IF HEADS don't roll now -- after the latest horror story of ineptitude in this city's emergency ambulance service -- the Barry administration has no sense of essential municipal services at all. Once again, a call to 911 has set off a series of blunders followed by a death. This time, an ambulance crew left a fire station without knowing exactly where it was going, failed to read a city map, drove to two wrong locations, was not monitored by an emergency dispatcher and took 40 minutes to arrive at a man's home. Nothing in this string of mistakes is excusable and -- worse still -- nothing in this string of mistakes is unprecedented.

Officials have reportedly been meeting to figure out what happened -- or didn't happen. But this has been occurring off and on since 1986. Consider the words of D.C. Council member John Wilson nearly a year ago, when he addressed Fire Chief Theodore A. Coleman at a hearing: "Chief, something has got to be done. We can keep belaboring it {but} it is grossly embarrassing. It's time to get it together, Chief. I don't think there are any more excuses I care to offer for the service, and . . . I don't think you should offer any more excuses for the service. . . ."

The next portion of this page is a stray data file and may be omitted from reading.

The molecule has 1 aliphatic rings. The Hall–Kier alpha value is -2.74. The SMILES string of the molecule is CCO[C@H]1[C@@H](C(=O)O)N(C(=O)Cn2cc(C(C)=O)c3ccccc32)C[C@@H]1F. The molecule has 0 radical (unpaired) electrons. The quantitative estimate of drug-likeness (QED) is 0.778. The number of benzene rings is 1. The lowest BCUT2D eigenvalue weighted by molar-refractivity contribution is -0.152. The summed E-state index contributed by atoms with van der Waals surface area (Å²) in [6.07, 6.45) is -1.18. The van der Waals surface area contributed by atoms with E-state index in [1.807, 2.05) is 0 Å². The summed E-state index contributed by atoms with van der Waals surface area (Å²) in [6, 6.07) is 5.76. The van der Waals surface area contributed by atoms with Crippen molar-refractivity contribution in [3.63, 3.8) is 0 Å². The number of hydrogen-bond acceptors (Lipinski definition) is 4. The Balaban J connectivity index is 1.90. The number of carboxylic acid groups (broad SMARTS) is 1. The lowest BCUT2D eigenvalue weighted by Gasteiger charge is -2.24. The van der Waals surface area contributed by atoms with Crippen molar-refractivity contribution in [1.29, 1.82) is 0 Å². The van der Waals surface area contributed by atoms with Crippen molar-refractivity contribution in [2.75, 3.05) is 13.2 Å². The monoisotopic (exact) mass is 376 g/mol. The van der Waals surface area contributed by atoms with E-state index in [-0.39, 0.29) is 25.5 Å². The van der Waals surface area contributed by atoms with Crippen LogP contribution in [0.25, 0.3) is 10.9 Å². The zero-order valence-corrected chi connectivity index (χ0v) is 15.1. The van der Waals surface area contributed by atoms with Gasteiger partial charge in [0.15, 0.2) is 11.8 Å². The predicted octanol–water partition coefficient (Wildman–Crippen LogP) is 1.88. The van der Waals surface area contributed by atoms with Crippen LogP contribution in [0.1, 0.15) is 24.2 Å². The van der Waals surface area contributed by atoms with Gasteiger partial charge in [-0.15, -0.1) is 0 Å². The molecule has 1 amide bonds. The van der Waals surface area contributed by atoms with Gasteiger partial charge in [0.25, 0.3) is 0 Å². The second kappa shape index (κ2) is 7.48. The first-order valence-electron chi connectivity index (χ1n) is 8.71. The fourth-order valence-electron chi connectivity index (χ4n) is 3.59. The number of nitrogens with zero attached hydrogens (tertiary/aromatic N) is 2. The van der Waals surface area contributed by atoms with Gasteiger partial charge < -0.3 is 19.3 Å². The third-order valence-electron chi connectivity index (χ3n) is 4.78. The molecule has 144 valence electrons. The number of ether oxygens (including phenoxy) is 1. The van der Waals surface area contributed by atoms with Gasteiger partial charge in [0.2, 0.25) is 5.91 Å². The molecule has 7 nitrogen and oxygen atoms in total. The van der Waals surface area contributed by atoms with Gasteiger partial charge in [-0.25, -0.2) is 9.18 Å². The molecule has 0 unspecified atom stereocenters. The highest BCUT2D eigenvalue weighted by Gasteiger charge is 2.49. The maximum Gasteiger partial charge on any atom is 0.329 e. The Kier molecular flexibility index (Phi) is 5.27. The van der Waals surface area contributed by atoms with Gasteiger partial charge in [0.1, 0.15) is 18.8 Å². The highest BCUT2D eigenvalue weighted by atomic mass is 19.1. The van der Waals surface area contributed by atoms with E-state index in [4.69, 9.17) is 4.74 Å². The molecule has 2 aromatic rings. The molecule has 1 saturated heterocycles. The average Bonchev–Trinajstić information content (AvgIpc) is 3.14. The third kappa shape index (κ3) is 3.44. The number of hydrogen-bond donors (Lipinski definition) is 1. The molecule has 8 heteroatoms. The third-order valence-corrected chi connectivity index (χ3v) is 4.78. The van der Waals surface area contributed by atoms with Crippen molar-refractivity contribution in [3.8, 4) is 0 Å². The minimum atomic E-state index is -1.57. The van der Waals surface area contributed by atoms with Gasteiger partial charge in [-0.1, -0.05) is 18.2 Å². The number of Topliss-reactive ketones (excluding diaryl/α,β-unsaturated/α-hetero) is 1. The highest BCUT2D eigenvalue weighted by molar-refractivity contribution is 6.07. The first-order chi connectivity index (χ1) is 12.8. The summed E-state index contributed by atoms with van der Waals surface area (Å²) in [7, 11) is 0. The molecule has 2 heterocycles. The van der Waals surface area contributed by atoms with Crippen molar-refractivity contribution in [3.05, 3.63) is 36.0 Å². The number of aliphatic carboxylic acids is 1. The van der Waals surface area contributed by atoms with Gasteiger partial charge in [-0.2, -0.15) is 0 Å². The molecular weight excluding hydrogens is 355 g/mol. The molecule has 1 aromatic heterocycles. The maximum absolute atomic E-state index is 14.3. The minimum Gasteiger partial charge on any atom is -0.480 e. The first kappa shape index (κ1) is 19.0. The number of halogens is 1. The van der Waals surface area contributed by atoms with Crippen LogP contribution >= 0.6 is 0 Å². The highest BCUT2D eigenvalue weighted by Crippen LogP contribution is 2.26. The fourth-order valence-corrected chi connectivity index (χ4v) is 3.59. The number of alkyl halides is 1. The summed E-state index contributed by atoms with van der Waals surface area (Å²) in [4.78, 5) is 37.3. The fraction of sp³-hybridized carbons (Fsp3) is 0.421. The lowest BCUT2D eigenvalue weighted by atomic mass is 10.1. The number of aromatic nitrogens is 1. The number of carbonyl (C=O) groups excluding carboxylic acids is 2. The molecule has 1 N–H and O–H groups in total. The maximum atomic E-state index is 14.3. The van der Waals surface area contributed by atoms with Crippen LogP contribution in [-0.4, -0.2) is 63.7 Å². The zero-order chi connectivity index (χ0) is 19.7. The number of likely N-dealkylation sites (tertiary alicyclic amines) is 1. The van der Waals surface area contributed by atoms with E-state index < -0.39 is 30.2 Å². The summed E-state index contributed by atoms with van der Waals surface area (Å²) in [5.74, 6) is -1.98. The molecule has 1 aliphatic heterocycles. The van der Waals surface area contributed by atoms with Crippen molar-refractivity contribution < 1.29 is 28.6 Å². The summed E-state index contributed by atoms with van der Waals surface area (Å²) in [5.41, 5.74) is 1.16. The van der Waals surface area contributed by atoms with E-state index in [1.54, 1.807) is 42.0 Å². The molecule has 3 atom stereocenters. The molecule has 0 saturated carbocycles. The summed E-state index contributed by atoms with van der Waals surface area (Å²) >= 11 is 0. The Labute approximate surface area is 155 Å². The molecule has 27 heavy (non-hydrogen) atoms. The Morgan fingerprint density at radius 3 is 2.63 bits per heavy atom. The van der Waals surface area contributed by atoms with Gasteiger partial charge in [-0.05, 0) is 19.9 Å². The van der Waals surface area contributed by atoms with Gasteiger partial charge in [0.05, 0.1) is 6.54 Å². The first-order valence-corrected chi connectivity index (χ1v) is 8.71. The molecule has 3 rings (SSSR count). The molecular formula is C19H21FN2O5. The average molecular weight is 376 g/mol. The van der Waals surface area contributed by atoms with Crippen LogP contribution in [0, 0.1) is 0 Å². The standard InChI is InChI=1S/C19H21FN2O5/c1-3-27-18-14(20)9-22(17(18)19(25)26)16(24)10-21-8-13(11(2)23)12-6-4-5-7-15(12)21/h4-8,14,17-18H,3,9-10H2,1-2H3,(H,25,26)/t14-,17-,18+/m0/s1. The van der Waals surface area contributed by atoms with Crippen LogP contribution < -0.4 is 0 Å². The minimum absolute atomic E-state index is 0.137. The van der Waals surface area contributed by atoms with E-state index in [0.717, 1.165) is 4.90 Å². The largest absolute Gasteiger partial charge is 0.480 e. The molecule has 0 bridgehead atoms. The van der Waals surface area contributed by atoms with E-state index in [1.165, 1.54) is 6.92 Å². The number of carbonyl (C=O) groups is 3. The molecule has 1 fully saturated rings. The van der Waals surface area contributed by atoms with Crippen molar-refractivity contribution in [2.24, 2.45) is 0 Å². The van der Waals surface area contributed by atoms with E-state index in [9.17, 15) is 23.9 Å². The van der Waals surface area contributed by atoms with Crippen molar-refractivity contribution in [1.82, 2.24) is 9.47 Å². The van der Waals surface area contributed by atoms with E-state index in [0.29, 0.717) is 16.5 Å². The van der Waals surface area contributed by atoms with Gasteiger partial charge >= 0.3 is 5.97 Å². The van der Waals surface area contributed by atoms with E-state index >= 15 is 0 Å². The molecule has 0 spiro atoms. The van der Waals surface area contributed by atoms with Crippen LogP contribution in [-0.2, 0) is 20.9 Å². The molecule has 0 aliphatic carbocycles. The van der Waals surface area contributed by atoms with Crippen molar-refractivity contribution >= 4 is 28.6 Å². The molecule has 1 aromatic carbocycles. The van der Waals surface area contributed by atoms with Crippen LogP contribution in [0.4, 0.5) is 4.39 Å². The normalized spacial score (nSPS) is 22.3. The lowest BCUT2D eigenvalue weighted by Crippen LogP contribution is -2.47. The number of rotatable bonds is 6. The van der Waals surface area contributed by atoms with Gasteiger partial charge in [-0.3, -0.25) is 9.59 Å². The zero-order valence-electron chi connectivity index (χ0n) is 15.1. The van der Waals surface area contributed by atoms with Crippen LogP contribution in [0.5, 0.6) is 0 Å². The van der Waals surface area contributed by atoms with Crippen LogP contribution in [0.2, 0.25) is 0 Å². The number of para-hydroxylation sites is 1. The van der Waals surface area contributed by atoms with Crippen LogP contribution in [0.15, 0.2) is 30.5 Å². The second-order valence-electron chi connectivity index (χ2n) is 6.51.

Yes, everybody knows that there are more than a million calls to 911 every year, that too many of them are not emergency calls and that training may not always be perfect. All of this was said before -- and still calamities occur.

Get maps. Get computers. Get people who won't be allowed on a crew until they can find their way out of a station, around a corner and on to wherever it is they're supposed to be. And keep them in contact with dispatchers, emergency rooms and whatever else the very best systems in the country insist upon.